Hidden past of Methodism’s founding father revealed in heritage exhibition

As one of the founding fathers of Methodism, John Wesley iswell-known throughout the world as a Christian evangelist. But hisexperiments into producing cures for the sick are not often talkedabout - until now.

An exhibition revealing the surprising and illuminating history ofWesley's wild and wonderful medical ideas will tour the countryfrom 2 April until 30 September, visiting Epworth, Bristol,Launceston, Englesea Brook, London and Newcastle. The exhibition,entitled Wesleyand Well-being, will explore Wesley's medicinal manual,Primitive Physic, which was so popular in its day that it wasrepublished 23 times, making it an 18th century best-seller.

Although some of his "cures" were denounced by 18th century criticsas "possibly deadly", his thinking was occasionally ahead of histime: honey is used in many of his remedies, even though itsantiseptic and antibacterial properties have only been recentlyconfirmed by science. It was only in the 1700s that medicine inWestern Europe began to be a respectable profession and care forthe sick was not seen as an extension of the pastoral care providedby the Church.

Jo Hibbard, Methodist Heritage Officer, said: "When Wesley'sPrimitive Physic was published in 1747, doctors were still morelikely to kill at a price than cure for a fee. Wesley wanted to putthe knowledge of curing diseases into ordinary people's hands. Someof his remedies, such as holding a live puppy over the stomach tocure colic, sound comic to us today. But, to Wesley's credit, if hethought a critic's claim was well-founded, then he would makechanges in the next edition."

Wesley opened free clinics in London and dispensaries in London,Bristol and Newcastle. He took remedies and cures from otherpublished medical books and re-wrote them in plain English. Hetried to make all the remedies cheap and easy to get hold of and heasked his preachers to sell his book, encouraging them to add theirown cures. He provided remedies and preventions on a range ofailments and diseases, from headaches to the plague, and gout toobesity. His "cures" ranged from advising people to exercise aroundtwo to three hours a day in order to "soften the evils of life" todrying and powdering a toad into small pills in order to help easeasthma.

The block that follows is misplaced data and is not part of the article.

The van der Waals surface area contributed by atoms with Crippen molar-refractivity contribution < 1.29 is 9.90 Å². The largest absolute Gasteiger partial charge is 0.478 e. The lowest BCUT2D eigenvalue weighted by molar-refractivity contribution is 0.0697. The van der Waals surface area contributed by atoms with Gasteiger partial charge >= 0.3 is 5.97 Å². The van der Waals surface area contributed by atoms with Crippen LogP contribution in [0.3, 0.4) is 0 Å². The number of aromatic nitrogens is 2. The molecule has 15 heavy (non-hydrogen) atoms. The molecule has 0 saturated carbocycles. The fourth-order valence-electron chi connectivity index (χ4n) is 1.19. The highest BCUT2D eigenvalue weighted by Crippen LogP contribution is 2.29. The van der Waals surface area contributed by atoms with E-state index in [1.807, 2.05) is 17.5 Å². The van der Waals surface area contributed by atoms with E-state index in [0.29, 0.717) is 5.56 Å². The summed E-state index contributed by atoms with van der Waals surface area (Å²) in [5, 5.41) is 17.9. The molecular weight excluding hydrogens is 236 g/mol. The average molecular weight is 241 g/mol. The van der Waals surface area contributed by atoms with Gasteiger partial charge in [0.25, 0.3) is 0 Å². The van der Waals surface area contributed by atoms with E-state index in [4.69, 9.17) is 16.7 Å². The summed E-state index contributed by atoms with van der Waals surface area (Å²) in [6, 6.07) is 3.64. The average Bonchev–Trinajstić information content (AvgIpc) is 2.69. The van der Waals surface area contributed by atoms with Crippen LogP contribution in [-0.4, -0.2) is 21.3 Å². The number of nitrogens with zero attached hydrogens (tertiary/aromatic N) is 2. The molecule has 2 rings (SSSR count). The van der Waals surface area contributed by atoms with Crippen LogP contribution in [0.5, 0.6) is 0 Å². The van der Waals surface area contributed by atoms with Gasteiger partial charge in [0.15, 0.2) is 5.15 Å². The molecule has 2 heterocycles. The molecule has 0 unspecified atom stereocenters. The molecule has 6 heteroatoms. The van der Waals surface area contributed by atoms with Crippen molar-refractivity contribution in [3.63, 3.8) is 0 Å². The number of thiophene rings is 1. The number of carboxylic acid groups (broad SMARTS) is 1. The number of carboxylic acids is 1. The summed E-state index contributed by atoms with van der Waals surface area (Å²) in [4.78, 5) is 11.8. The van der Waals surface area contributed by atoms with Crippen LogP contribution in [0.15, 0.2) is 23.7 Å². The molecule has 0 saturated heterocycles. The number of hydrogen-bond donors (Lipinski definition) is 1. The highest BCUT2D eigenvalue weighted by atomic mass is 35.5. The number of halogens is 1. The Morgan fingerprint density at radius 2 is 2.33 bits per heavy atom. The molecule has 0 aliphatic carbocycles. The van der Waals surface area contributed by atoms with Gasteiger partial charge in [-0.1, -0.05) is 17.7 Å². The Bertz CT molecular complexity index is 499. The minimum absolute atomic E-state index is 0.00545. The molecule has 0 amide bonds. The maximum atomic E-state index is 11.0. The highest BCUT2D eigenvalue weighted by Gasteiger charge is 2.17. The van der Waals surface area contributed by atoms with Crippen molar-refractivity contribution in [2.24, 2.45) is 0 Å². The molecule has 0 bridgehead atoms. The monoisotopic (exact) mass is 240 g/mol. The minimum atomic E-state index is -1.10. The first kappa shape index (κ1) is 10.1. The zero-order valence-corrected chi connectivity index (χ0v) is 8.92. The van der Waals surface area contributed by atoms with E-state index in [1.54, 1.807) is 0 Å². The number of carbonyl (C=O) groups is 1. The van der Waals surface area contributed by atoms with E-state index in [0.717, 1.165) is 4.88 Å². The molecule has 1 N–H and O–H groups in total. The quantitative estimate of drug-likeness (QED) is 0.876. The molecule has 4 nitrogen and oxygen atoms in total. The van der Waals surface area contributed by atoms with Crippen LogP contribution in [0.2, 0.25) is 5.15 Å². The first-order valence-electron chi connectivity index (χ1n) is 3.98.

Dr Richard Vautrey, Former Vice-President of the MethodistConference and a practising GP, said: "John Wesley took the commandto 'love the Lord your God with all your heart, soul and mind'seriously, working to ensure that Methodists were not onlynurturing their spiritual health but looking after their physicalhealth as well. Whilst some of his ideas belong in the 18thcentury, many are as relevant today as they were then. AllMethodists today would do well to follow his advice by increasingthe amount of exercise we do and reducing the amount of salt in ourdiets. By doing so whilst our hearts may still be "strangelywarmed" - as Wesley's was - they won't overheat!"

The Church's Olympic and Paralympic Co-ordinator Ish Lennox issupporting the exhibition along with More Than Gold. "TheMethodist influence on Britain's sporting heritage can be seenclearly in the history of football," she said. "Aston Villa FC wasformed in March 1874 by four members of the Villa Cross WesleyanChapel. Walter Tull was brought up in the Methodist orphanage inBethnal Green. He was one of Britain's first black footballers,playing for Tottenham Hotspur."

A souvenir leaflet for visitors will explain not only Wesley'sinterest in health but how the Church has used sport as a means ofservice and outreach since the 19th century.